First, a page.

Gavin's Reviews > The Mammoth Book of Best New Horror 20

The Mammoth Book of Best New Horror 20 by Stephen Jones
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Apr 11, 14

bookshelves: horror, short-stories
Read from January 20 to February 13, 2011

The first 15 percent is a bizarre round-up of the year in fantasy/horror books and the effects of the financial crisis on the publishing industry. I guess if you want that then this is the book for you!

The stories themselves range from great (in the shape of Cold Rest, The Oram County Whoosit and The Beginnings of Sorrow), through to utter piffle, special mention to Stephen King's farted out non starter and the offensively Daily Mail "Hobby Hoss" by someone who used to write for The Bill. And honestly may have been the person to kill the series off if this story is any indication of their aptitude for writing.

To talk about some stories in particular:

The first story is about a dead man who wanders into a bar, it wasn't really horror other than that it had a zombie in it and allusions to spiritual magic. Personally I found it profoundly warm and comforting, and that's not really something I associate with horror. That said, I think I will be looking up some of Peter Crowther's other stuff after reading it, as he has a wonderful ear for schmaltz and "guy talk" dialogue.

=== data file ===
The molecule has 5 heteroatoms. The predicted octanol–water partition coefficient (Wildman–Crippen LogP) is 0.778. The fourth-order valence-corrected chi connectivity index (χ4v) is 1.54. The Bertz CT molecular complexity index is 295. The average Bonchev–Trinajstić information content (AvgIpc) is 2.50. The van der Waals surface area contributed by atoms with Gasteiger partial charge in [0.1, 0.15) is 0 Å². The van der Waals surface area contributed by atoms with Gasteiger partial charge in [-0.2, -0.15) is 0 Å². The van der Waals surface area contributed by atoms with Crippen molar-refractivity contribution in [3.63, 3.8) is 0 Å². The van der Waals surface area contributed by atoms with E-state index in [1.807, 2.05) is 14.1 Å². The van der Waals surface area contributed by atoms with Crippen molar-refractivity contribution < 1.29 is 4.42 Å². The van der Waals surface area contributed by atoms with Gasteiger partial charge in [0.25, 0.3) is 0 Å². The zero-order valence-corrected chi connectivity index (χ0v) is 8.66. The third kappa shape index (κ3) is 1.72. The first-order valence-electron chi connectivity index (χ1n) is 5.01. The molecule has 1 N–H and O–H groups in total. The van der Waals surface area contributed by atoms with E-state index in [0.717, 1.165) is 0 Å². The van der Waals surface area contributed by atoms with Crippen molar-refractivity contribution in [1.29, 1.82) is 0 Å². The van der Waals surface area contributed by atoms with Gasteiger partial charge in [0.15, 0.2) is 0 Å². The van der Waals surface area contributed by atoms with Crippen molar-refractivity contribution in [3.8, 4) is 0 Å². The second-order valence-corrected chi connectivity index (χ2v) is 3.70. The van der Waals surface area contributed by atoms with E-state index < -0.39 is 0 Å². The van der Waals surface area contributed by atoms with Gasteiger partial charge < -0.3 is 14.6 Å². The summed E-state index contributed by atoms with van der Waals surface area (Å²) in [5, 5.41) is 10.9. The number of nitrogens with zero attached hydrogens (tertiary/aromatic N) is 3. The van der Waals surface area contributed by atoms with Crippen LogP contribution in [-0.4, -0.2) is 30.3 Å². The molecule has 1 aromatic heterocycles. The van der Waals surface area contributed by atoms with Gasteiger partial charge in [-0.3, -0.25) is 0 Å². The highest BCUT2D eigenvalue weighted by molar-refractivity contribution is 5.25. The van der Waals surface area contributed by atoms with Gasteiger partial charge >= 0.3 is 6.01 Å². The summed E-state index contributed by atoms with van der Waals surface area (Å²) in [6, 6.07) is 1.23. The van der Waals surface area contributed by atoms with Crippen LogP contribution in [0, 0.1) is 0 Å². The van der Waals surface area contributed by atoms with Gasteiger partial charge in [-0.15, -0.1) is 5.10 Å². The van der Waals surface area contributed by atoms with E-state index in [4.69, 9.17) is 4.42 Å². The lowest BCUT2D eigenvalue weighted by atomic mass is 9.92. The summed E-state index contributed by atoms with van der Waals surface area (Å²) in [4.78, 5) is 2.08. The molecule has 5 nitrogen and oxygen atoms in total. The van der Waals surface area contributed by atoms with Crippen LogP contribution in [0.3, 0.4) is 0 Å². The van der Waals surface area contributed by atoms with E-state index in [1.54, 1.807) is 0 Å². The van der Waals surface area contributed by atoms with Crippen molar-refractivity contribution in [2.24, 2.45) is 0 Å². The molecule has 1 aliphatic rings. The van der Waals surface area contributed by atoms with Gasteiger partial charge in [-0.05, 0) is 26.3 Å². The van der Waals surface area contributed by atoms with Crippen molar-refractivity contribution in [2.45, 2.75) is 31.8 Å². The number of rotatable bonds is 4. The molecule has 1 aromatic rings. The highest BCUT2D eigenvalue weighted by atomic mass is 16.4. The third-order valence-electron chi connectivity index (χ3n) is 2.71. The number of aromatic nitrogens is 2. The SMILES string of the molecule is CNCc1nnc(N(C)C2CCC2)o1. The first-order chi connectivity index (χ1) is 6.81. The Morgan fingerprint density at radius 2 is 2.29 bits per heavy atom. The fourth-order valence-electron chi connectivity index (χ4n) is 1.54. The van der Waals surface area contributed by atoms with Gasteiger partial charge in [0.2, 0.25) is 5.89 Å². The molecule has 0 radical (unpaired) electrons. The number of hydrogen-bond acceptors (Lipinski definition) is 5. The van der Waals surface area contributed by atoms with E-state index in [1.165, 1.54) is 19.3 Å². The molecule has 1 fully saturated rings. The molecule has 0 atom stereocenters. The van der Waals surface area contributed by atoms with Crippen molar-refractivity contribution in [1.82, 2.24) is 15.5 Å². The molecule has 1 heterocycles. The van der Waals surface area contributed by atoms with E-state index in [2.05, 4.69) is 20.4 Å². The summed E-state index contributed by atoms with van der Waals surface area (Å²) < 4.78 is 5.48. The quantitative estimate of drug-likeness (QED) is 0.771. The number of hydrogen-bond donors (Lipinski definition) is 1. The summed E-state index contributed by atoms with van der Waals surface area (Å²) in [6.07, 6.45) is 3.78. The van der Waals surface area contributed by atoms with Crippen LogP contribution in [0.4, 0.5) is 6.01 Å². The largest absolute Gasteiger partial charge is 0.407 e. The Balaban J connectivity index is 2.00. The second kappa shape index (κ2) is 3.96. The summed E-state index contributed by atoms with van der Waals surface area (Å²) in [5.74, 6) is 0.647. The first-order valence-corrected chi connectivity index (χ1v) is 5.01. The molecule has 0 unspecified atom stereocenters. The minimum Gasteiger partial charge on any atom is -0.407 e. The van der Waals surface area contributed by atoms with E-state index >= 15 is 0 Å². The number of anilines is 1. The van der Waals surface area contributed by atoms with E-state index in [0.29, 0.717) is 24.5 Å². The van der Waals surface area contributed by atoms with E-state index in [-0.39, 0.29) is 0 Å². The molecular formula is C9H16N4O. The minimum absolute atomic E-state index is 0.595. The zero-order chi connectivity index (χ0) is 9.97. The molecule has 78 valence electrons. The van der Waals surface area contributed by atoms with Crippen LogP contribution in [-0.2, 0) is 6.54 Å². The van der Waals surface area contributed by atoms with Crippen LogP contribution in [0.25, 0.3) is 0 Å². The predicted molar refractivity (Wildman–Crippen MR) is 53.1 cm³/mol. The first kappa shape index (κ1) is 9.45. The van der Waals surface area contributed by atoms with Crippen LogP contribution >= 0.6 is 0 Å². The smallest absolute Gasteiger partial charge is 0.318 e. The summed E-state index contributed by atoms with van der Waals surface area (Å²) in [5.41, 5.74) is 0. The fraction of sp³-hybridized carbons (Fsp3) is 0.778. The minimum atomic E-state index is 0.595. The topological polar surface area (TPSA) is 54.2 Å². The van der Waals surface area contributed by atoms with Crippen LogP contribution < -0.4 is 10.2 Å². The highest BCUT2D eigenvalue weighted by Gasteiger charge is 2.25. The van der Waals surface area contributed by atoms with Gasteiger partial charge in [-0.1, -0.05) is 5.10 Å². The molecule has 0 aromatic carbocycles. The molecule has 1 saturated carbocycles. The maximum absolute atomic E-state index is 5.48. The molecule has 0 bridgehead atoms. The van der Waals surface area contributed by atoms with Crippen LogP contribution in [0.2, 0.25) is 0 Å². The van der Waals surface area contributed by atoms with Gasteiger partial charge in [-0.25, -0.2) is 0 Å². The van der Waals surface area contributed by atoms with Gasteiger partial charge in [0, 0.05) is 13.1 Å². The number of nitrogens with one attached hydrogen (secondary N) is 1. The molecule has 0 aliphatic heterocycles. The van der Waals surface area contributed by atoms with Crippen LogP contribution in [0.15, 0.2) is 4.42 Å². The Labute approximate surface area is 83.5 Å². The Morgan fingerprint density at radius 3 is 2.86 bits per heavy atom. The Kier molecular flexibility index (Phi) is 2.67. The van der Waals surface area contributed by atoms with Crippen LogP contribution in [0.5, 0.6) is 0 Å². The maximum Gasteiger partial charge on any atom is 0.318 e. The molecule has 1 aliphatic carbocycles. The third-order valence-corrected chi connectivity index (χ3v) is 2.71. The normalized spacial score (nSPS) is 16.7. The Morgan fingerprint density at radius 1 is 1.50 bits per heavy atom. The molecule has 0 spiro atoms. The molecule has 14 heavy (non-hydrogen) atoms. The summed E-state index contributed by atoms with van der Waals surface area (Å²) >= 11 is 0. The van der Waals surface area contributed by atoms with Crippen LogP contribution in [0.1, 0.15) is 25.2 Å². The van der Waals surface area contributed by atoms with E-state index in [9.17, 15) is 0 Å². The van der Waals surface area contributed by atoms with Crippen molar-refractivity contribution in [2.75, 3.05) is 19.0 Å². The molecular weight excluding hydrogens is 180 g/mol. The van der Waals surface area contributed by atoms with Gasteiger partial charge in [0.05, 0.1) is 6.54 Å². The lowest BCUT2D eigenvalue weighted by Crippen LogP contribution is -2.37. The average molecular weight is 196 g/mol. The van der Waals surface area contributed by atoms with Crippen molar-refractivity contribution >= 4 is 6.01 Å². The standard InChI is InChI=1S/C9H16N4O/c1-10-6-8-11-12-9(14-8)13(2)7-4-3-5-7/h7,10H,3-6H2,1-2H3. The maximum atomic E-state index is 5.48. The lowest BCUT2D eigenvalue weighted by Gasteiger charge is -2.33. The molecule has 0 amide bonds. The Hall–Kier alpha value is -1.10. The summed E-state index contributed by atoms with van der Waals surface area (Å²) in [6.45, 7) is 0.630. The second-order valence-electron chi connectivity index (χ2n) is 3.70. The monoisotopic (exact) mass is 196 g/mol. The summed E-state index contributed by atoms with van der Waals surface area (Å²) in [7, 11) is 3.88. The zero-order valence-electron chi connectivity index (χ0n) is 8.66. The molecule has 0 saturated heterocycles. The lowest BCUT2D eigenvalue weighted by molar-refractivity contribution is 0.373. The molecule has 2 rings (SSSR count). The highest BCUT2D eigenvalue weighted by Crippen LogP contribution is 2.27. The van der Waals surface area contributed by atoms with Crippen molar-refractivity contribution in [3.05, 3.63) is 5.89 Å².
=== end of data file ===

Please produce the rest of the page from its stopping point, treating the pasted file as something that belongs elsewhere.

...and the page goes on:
There's a strong branch of Lovecraftian horror present, from Lynda Rucker's wonderful tale of Cold Rest, to the aforementioned Oram County and Beginnings of Sorrow. All three capture the essence of what horror should be in the written word. Something which conjures up the feeling of falling out of control, in a world that has rules, just not ones that the protagonist can understand or play by. Though technically the Oram County is more of a sublimely charactered Creature Feature, the references to the coloured night sky are definitely nods to H.P.

There are other stories that pass the time enjoyably enough, but if this truly is the Mammoth Book of Best New Horror, and roughly 20% of the stories are good (and not all of those are strictly speaking, well, scary), it's probably not a big surprise that I don't read horror.

I'm thoroughly open to any recommendations, though.
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